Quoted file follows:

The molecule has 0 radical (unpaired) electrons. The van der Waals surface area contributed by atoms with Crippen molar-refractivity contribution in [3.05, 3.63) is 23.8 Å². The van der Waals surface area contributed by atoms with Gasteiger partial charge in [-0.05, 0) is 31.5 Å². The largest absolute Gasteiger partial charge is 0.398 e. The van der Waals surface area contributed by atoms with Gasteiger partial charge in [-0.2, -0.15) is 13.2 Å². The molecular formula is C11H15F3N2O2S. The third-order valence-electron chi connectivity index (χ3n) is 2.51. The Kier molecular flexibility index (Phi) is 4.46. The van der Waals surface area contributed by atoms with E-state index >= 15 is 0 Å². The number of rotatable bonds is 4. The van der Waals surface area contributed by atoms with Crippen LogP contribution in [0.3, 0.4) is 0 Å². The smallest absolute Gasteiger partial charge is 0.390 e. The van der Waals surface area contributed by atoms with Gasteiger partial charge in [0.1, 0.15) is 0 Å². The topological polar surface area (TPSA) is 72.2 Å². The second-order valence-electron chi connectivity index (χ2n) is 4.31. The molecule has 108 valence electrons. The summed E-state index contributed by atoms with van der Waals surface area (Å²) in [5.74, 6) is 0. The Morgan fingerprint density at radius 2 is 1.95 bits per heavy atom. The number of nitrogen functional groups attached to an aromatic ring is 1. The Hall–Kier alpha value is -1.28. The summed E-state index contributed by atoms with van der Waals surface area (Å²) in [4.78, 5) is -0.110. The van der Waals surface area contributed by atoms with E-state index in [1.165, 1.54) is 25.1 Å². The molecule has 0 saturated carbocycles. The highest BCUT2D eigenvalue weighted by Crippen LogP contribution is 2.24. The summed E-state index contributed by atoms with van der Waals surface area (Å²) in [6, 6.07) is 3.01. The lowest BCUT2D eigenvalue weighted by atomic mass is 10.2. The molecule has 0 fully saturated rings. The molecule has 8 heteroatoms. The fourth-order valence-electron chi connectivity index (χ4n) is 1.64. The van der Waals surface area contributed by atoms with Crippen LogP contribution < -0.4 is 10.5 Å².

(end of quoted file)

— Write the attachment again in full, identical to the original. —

The molecule has 0 radical (unpaired) electrons. The van der Waals surface area contributed by atoms with Crippen molar-refractivity contribution in [3.05, 3.63) is 23.8 Å². The van der Waals surface area contributed by atoms with Gasteiger partial charge in [-0.05, 0) is 31.5 Å². The largest absolute Gasteiger partial charge is 0.398 e. The van der Waals surface area contributed by atoms with Gasteiger partial charge in [-0.2, -0.15) is 13.2 Å². The molecular formula is C11H15F3N2O2S. The third-order valence-electron chi connectivity index (χ3n) is 2.51. The Kier molecular flexibility index (Phi) is 4.46. The van der Waals surface area contributed by atoms with E-state index >= 15 is 0 Å². The number of rotatable bonds is 4. The van der Waals surface area contributed by atoms with Crippen LogP contribution in [0.3, 0.4) is 0 Å². The smallest absolute Gasteiger partial charge is 0.390 e. The van der Waals surface area contributed by atoms with Gasteiger partial charge in [0.1, 0.15) is 0 Å². The topological polar surface area (TPSA) is 72.2 Å². The second-order valence-electron chi connectivity index (χ2n) is 4.31. The molecule has 108 valence electrons. The summed E-state index contributed by atoms with van der Waals surface area (Å²) in [5.74, 6) is 0. The Morgan fingerprint density at radius 2 is 1.95 bits per heavy atom. The number of nitrogen functional groups attached to an aromatic ring is 1. The Hall–Kier alpha value is -1.28. The summed E-state index contributed by atoms with van der Waals surface area (Å²) in [4.78, 5) is -0.110. The van der Waals surface area contributed by atoms with E-state index in [1.165, 1.54) is 25.1 Å². The molecule has 0 saturated carbocycles. The highest BCUT2D eigenvalue weighted by Crippen LogP contribution is 2.24. The summed E-state index contributed by atoms with van der Waals surface area (Å²) in [6, 6.07) is 3.01. The lowest BCUT2D eigenvalue weighted by atomic mass is 10.2. The molecule has 0 fully saturated rings. The molecule has 8 heteroatoms. The fourth-order valence-electron chi connectivity index (χ4n) is 1.64. The van der Waals surface area contributed by atoms with Crippen LogP contribution < -0.4 is 10.5 Å².